Your stock options expire 10 years after they were issued. You have 7 years to exercise your options after you stop working at Clef, but by law the options only count as ISOs for 90 days after you stop working. Once those 90 days are up, the options count as non-qualified stock options, so they count as income and are subject to income tax when you exercise them.

Traditionally, employers have made options expire quickly after employees stop working at the company because the company also has to pay tax on the options when they are non-qualified and considered income. However, this means that many cannot afford to exercise their options and so either a) leave the company and lose the equity they worked hard for or b) stay at the company until they can afford it (this situation is often referred to as "golden handcuffs"). At Clef, we want our employees to keep the equity they earn, and we don't want to keep anyone working here if they're not happy, so we give employees the option to exercise their options up to 7 years after they leave Clef.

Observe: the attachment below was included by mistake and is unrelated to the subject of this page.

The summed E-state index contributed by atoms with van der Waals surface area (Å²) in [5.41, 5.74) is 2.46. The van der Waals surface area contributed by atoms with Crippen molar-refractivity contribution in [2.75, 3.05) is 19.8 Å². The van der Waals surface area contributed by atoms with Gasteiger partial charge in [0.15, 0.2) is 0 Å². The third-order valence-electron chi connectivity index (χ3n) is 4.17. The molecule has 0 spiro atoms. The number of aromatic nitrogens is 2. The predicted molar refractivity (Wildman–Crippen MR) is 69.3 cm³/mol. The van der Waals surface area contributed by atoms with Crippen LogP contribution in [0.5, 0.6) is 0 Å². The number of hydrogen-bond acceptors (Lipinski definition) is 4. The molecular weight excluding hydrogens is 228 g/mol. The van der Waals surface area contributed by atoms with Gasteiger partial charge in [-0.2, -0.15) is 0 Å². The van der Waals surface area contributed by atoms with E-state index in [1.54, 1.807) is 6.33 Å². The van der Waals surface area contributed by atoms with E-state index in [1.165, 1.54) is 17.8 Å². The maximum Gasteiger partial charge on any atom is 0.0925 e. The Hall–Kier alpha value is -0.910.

However, there is a very significant increase in the tax burden of exercising options 90 days after leaving Clef that we cannot control. This means that while you have more options regarding your equity, you will lose a significant amount of your options' value if you wait. In weighing your different options, you should consult a tax attorney to help decide what path makes the most sense for you.

Exercise Prices and 409a Valuations

The exercise price is how much Clef stock was worth when you received the stock option grant. Figuring out the right number for this (one that keeps the IRS happy, but also helps make option grants valuable) is important. Investors in Clef get Preferred Stock with some special privileges (more on that below) so we don’t want to use the same valuation they paid to price your Common Stock.

The lower the exercise price for Common Stock, the more money your options will earn you, so it’s in our best interest to make this price really low. Traditionally, companies would divide the Preferred Stock price by 10 or more and use that price, but the IRS decided that was unfair, so now private companies are required to undergo something called a 409a valuation to determine the exercise price of our stock. The valuation is good for a whole year or until we raise more money. (We are currently in the process of getting our 409A Valuation)


Tax law is complex and you should consult a tax attorney who is familiar with startup stock options before making any decisions.

With Incentive Stock Options (ISOs), you aren’t taxed when you exercise your options, and the profit you make between the exercise price and the price you sell your stock for is taxed as capital gains (much lower than income tax). However, because you’re not paying income tax on this gain, this money is counted as a "tax preference" towards the Alternative Minimum Tax limit.